The only budget/mid-range phone with decent specs (ie. better than 720p display) and built-in wireless charging I've found is the Ulefone Armor 7 for £211 (current price on banggood.com) - I've ordered one even though physically it's a bit of a beast. It should even come with Android 10, once it arrives from China (ordered 21 December, tracking suggests a late January/early February delivery to the UK).

I hope Qi charging starts to become a standard feature on more mid-range devices in the next 12 months. Withholding Qi - which is pretty much the last means of market segmentation other than in terms of individual component quality - isn't going to magically cause me to drop an extra £400 (or more!) on a higher-end device that does have Qi charging (which in reality is a $2 BOM cost). Instead, I'll find cheap alternatives, even if they are beasts from the previous year, or stick with my current phone.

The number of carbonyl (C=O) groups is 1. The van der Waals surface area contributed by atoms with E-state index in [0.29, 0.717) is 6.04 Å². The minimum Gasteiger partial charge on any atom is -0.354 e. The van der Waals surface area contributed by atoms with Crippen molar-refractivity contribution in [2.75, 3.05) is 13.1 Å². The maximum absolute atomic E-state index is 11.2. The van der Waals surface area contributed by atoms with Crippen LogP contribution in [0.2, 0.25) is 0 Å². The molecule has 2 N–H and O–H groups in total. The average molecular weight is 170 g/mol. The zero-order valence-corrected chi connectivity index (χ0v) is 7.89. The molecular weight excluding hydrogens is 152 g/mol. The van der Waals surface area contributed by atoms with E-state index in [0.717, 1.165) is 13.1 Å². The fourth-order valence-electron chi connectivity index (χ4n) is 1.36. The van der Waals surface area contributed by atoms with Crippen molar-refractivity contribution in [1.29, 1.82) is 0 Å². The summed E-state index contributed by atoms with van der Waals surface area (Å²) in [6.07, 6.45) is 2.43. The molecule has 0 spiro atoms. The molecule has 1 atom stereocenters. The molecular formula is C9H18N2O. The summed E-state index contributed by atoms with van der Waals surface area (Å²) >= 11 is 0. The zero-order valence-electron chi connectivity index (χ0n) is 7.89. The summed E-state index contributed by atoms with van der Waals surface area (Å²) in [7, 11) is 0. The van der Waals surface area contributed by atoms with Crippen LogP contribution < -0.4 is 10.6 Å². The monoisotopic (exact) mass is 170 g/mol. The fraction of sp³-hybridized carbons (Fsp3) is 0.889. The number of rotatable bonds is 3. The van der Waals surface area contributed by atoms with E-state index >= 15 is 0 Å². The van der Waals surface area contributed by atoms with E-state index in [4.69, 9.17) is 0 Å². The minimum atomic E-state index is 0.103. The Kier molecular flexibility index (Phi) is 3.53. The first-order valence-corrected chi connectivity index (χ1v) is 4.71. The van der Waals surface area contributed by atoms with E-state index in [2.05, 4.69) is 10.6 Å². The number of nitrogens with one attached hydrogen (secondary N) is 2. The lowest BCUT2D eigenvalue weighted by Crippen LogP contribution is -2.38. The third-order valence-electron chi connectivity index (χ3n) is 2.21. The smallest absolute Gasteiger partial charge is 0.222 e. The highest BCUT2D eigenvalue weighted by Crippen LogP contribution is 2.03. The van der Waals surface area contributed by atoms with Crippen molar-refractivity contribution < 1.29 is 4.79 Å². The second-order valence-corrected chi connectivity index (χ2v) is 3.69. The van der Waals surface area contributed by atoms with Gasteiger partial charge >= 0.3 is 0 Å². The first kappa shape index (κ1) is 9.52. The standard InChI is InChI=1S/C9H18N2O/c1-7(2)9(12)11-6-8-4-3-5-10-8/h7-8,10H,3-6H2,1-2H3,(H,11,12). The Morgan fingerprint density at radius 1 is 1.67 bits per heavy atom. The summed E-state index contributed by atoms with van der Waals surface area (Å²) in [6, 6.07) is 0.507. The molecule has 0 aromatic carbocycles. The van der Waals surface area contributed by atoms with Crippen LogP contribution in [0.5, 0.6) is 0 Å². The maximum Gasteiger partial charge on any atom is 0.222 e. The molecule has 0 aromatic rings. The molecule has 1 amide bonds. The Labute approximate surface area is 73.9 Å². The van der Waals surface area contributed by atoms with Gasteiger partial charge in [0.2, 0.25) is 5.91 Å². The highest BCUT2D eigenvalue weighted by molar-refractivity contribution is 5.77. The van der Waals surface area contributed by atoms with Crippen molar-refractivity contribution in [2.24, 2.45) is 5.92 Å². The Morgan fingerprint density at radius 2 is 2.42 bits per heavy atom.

Ransomware masterminds claim to have nabbed 53GB of data from Intel's Habana Labs


And no shits were given because... Intel.

The victim here is Intel and they've made a victim out of many other companies in order to succeed (and likely continue to do so to this day).

So this is all just a wafer thin slice of karma.

Me? I'll just grab myself a large bucket of popcorn.

AMD performance plummets when relying on battery power, says Intel. Let's take a closer look at those stats


I wonder...

Have Intel hired Trumps legal team to help produce these stats? They do have a similar way with numbers.


Re: Lies, Damn Lies, and Statistics

Oh the irony - didn't Intel announce a few months ago that benchmarks were not a good way of determining processor performance? Oh look, yes, yes, they did...

(I tried to find the same article on anandtech.com but surprise surprise the Intel shill site didn't think it was worth covering, just as they don't talk about Intel vulnerabilities, or any Intel performance problems from the resulting mitigations. They're more than happy to discuss the merits of benchmarks - and their abuse - on ARM, however.)

I wonder if Intel - by using possibly flawed and/or contrived benchmarks - are simply trying to prove their rather untenable point?

No such thing as a Three lunch: Hutchinson CK to sell tower biz to Cellnex


Re: surprised

> as plenty of places I go 3 reception varies between dire / non existent.